Jhanas at the Forest Refuge

I spent the whole month of May 2006 on retreat at the Forest Refuge in Barre MA with the Ven. Pa Auk Sayadaw. Sayadaw is a very accomplished meditation master and I learned a great deal both from him directly, and by practicing his method even tho I only barely scratched the surface. The main practices are Anapanasati for concentration and The Four Elements for insight. This paper, however, is not so much about Sayadaw's teaching per se, but actually addresses some interesting things I learned about concentration and the Jhanas as little side explorations after hours of practicing Anapanasati Pa Auk style.

The initial instructions for Anapanasati from Sayadaw were to learn to follow the breath for half an hour without getting distracted. Since I have been practicing Anapanasati for over 20 years in one form or another, this was not a difficult thing for me to do. When I reported that I could do so at my second interview, Sayadaw asked me to sit longer - like 3 or 4 hours per sitting.

Needless to say, such long sittings quickly built my concentration. And since, for nearly 20 years, I have been using Anapanasati concentration to access piti, I began having VERY STRONG bursts of piti. Luckily, these bursts only lasted 10 or so seconds - if they had lasted much longer, my head would have probably popped off, the shaking was so strong. I was not doing anything to induce the piti - it was showing up on its own after I got really concentrated. I reported this to Sayadaw, and he called it "Gross Piti," and said it was not helpful and to not do that.

I found that I could prevent the piti from arising if I made sure not to smile - keep a very neutral expression on my face - and not get distracted into anything "pleasurable." Yet I could feel the piti in the background tingling away pretty much all the time; certainly anytime I stopped and looked for it, it was there. But I could prevent the strong outbursts of "gross piti."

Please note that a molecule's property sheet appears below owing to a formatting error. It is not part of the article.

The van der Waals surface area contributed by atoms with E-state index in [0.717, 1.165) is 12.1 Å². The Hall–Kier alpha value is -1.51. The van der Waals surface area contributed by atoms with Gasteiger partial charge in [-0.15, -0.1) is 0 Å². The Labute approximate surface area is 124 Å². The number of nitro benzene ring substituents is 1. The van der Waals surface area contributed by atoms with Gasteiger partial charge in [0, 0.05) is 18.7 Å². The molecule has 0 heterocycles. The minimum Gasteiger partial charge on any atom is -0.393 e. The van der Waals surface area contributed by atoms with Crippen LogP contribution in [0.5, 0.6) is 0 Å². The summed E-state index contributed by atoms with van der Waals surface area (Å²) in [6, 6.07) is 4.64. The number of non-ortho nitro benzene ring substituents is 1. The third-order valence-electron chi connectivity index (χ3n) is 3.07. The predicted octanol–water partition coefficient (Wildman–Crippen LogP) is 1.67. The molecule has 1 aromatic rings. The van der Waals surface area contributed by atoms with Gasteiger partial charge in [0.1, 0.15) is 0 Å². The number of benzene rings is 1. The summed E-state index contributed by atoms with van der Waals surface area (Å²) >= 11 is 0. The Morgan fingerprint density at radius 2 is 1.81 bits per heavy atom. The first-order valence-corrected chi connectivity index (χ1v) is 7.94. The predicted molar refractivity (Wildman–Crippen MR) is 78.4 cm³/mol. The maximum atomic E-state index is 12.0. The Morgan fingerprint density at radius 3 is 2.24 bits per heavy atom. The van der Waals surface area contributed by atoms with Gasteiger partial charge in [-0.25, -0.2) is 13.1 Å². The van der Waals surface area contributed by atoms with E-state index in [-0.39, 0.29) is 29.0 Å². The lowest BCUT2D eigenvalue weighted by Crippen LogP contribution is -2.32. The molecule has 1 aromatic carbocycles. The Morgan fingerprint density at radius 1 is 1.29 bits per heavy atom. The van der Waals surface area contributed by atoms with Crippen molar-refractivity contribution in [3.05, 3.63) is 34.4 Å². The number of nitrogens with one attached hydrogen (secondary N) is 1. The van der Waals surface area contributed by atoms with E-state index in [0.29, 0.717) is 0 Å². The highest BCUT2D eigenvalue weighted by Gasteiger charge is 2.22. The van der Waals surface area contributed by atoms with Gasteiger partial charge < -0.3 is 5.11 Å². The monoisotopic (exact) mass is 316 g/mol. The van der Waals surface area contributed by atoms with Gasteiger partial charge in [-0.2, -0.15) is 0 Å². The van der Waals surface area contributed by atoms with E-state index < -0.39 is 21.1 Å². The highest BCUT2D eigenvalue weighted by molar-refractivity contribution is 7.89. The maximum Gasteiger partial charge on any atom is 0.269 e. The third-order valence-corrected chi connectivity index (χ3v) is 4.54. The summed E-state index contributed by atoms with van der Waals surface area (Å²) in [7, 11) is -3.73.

Now mostly I concentrated (pun intended) on Sayadaw's Anapanasati practice. But sometimes after sitting for 3 or 4 hours, if I still had energy and my body was willing, I would let the piti arise (all I had to do was smile for a minute or so) and go off exploring the Jhanas as I had learned them from Ven. Ayya Khema. The following is NOT a description of the Jhanas as taught by Ven. Pa Auk - for that see the Visuddhimagga's section on concentration; this is just my extra curricular explorations.

The whole experience outlined above would take approximately half an hour - based on when my timer went off to end the sitting, and what the clock said when I opened my eyes. All this time, I was doing nothing to maintain, enhance or change these states. I was just sitting back and observing this unfold, trying to be as aware as possible of what was happening. I do wonder what it would have been like if I was less tired and/or if I made any "effort" towards sustaining or deepen these experiences.

In conclusion, I want to say that I have a much deeper appreciation of the description of the jhanas that appears in the suttas. That description now seems far more accurate after having stronger concentration than I had previously experienced.

Now I'm not about to claim that what I experienced was the "actual sutta jhanas". What I was doing was concentrating for 3 or 4 hours and then playing with the jhanas for maybe half an hour or so. The monks and nuns in the suttas would eat their meal (9:00am?, 10:00am?) and then go "for the day's abiding" - practicing meditation until sunset. I imaging that these full time practitioners where sitting much longer than I did and getting even more concentrated.

One thing I can say for sure is that, even tho I was tired after such long sittings, when I finally came out of the fourth jhana, I definitely had a mind that was "concentrated, clear, sharp, bright, malleable, wieldy and given to imperturbability." It was great to turn it to investigation of "things as they really happen."


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